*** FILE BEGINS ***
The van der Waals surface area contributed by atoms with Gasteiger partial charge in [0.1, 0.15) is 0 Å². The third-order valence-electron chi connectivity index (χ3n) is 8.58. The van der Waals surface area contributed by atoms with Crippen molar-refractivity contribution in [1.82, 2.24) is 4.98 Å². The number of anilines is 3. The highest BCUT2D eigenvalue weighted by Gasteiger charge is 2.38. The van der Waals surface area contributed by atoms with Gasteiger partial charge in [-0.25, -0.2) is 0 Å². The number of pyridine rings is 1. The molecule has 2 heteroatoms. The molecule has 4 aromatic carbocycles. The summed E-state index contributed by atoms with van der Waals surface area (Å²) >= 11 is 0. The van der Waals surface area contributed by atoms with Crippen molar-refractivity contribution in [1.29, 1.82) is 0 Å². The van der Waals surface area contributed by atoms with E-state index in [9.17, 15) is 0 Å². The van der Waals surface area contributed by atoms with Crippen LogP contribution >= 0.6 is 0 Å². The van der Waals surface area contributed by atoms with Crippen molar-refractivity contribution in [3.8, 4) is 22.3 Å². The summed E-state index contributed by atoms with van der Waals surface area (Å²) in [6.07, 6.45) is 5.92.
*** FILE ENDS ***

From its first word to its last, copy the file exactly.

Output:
The van der Waals surface area contributed by atoms with Gasteiger partial charge in [0.1, 0.15) is 0 Å². The third-order valence-electron chi connectivity index (χ3n) is 8.58. The van der Waals surface area contributed by atoms with Crippen molar-refractivity contribution in [1.82, 2.24) is 4.98 Å². The number of anilines is 3. The highest BCUT2D eigenvalue weighted by Gasteiger charge is 2.38. The van der Waals surface area contributed by atoms with Gasteiger partial charge in [-0.25, -0.2) is 0 Å². The number of pyridine rings is 1. The molecule has 2 heteroatoms. The molecule has 4 aromatic carbocycles. The summed E-state index contributed by atoms with van der Waals surface area (Å²) >= 11 is 0. The van der Waals surface area contributed by atoms with Crippen molar-refractivity contribution in [1.29, 1.82) is 0 Å². The van der Waals surface area contributed by atoms with E-state index in [9.17, 15) is 0 Å². The van der Waals surface area contributed by atoms with Crippen LogP contribution >= 0.6 is 0 Å². The van der Waals surface area contributed by atoms with Crippen molar-refractivity contribution in [3.8, 4) is 22.3 Å². The summed E-state index contributed by atoms with van der Waals surface area (Å²) in [6.07, 6.45) is 5.92.